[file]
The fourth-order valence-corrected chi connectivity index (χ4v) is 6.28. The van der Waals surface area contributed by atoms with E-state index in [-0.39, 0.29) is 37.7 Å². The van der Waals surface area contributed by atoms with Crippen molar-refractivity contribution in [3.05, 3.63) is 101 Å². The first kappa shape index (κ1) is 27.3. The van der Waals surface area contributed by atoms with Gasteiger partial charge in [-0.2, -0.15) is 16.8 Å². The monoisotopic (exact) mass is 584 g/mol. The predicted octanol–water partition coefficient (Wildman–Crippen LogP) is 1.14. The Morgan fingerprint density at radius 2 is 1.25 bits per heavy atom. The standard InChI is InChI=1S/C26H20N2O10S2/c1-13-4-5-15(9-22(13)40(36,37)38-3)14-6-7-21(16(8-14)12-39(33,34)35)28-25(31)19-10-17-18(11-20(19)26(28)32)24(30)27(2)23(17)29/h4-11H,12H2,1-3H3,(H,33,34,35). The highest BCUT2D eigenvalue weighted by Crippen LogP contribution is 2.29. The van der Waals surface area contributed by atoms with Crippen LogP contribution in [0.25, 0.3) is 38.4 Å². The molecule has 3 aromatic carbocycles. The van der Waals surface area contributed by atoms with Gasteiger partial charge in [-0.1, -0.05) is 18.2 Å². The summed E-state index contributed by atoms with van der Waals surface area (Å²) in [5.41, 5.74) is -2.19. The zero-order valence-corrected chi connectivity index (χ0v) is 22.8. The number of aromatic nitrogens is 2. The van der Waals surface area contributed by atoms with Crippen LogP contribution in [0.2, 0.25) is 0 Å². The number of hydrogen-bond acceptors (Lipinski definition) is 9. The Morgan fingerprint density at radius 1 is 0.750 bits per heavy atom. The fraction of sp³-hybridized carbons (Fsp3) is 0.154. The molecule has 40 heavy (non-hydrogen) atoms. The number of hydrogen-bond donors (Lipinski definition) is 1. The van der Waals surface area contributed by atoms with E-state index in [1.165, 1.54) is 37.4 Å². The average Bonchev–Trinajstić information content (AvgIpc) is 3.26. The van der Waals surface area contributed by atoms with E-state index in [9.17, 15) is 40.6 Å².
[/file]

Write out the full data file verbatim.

The fourth-order valence-corrected chi connectivity index (χ4v) is 6.28. The van der Waals surface area contributed by atoms with E-state index in [-0.39, 0.29) is 37.7 Å². The van der Waals surface area contributed by atoms with Crippen molar-refractivity contribution in [3.05, 3.63) is 101 Å². The first kappa shape index (κ1) is 27.3. The van der Waals surface area contributed by atoms with Gasteiger partial charge in [-0.2, -0.15) is 16.8 Å². The monoisotopic (exact) mass is 584 g/mol. The predicted octanol–water partition coefficient (Wildman–Crippen LogP) is 1.14. The Morgan fingerprint density at radius 2 is 1.25 bits per heavy atom. The standard InChI is InChI=1S/C26H20N2O10S2/c1-13-4-5-15(9-22(13)40(36,37)38-3)14-6-7-21(16(8-14)12-39(33,34)35)28-25(31)19-10-17-18(11-20(19)26(28)32)24(30)27(2)23(17)29/h4-11H,12H2,1-3H3,(H,33,34,35). The highest BCUT2D eigenvalue weighted by Crippen LogP contribution is 2.29. The van der Waals surface area contributed by atoms with Crippen LogP contribution in [0.25, 0.3) is 38.4 Å². The molecule has 3 aromatic carbocycles. The van der Waals surface area contributed by atoms with Gasteiger partial charge in [-0.1, -0.05) is 18.2 Å². The summed E-state index contributed by atoms with van der Waals surface area (Å²) in [5.41, 5.74) is -2.19. The zero-order valence-corrected chi connectivity index (χ0v) is 22.8. The number of aromatic nitrogens is 2. The van der Waals surface area contributed by atoms with Crippen LogP contribution in [0.2, 0.25) is 0 Å². The number of hydrogen-bond acceptors (Lipinski definition) is 9. The Morgan fingerprint density at radius 1 is 0.750 bits per heavy atom. The fraction of sp³-hybridized carbons (Fsp3) is 0.154. The molecule has 40 heavy (non-hydrogen) atoms. The number of hydrogen-bond donors (Lipinski definition) is 1. The van der Waals surface area contributed by atoms with E-state index in [1.165, 1.54) is 37.4 Å². The average Bonchev–Trinajstić information content (AvgIpc) is 3.26. The van der Waals surface area contributed by atoms with E-state index in [9.17, 15) is 40.6 Å².